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Photosynthetic pathway of grass fossils from the upper Miocene Dove Spring Formation, Mojave Desert, California
- Liddy, Hannah M., Feakins, Sarah J., Corsetti, Frank A., Sage, Rowan, Dengler, Nancy, Whistler, David P., Takeuchi, Gary T., Faull, Mark, Wang, Xiaoming
- Palaeogeography, palaeoclimatology, palaeoecology 2018 v.490 pp. 131-140
- C3 photosynthesis, C3 plants, C4 photosynthesis, C4 plants, Miocene epoch, basins, cell structures, climate, doves, fauna, fossils, grasses, grasslands, grazing, isotopes, mammals, organic carbon, paleoecology, shoots, state parks, tooth enamel, California, Mojave Desert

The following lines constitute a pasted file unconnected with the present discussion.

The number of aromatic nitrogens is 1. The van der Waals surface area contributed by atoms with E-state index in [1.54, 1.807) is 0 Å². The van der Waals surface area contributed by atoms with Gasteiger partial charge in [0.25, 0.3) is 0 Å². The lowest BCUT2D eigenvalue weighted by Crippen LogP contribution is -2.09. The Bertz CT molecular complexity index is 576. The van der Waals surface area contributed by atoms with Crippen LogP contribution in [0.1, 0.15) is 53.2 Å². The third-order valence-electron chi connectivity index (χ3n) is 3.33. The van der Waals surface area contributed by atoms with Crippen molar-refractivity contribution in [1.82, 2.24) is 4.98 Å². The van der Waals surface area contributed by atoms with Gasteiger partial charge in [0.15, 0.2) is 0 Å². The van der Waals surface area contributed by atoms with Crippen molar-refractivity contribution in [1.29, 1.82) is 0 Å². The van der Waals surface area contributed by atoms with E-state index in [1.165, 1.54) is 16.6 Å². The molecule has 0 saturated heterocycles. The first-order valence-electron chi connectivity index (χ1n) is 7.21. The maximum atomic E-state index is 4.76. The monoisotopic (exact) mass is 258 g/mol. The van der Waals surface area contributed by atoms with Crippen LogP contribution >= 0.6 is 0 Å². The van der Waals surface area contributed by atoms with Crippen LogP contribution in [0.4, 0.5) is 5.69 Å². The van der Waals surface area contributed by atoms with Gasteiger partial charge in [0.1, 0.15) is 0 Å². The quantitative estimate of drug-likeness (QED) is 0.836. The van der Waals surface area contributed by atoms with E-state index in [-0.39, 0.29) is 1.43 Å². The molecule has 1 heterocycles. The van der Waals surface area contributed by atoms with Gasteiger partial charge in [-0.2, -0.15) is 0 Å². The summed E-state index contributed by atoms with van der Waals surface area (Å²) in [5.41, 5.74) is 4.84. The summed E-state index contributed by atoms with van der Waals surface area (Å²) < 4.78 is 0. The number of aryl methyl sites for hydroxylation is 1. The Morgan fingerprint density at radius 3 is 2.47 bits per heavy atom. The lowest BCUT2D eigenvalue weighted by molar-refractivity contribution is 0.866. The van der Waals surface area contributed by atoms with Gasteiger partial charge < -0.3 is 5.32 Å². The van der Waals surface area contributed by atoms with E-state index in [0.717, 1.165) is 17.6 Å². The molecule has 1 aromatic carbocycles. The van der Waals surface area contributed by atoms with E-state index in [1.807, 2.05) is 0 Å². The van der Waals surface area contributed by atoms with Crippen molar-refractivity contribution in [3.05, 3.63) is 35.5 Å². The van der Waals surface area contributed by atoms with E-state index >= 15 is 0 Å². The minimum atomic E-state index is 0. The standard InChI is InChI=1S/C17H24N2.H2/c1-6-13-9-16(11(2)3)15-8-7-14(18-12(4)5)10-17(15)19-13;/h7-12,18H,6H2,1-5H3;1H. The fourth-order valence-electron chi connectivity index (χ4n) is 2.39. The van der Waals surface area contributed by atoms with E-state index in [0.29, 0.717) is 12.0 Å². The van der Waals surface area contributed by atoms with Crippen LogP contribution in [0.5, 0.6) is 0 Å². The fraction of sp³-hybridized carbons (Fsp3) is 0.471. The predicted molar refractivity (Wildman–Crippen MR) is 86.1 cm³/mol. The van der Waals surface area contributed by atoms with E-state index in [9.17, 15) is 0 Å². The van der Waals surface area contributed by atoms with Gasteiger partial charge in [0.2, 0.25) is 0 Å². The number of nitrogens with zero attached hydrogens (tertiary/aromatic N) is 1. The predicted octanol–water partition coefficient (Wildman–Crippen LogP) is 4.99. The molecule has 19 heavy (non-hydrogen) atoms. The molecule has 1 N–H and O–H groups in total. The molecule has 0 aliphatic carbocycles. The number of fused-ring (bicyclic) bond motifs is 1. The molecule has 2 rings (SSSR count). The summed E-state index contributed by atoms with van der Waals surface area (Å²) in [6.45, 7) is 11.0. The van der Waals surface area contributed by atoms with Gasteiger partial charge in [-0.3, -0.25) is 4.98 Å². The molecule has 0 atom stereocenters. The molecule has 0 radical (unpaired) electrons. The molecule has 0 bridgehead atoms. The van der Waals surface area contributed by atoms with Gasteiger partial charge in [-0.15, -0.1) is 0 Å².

- The spread of grasslands in the Miocene and of C4 grasses in the late Miocene-Pliocene represents a major development in terrestrial plant evolution that affected the climate system and faunal evolution. The macrofossil record of grasses is sparse, likely due to the limited preservation potential of grasses. Diagnosis of the C3 or C4 photosynthetic pathway depends on preservation of both cellular structures and organic carbon for isotope analysis. Here we analyze the anatomical and isotopic composition of newly-collected grass fossils from the Dove Spring Formation, Red Rock Canyon State Park, California, USA, located in the El Paso Basin on the western side of the Basin and Range Province, a site previously identified as one of the earliest known C4 grass fossil bearing localities. We analyzed the anatomical and geochemical characteristics of these new grass fossils dated to 12.01–12.15Ma. The fossils analyzed in this study include grass shoots and in cross-section display anatomy indicative of the C3 photosynthetic pathway. We isolated organic carbon from the stem fossils and determined the carbon isotopic composition to be −24.8±0.5‰. Together, the anatomical and geochemical analyses confirm that these plants used the C3 photosynthetic pathway. Our findings are consistent with dietary evidence based on tooth enamel from grazing mammals of available C3 resources in the same sections. These newly reported Miocene-age C3 grass fossils contribute to a sparse macrofossil record of grass evolution. Overall, paleoecological reconstructions at this site indicate more humid conditions during the Miocene compared to the modern Mojave Desert with C3 grasses and diverse grazing mammals.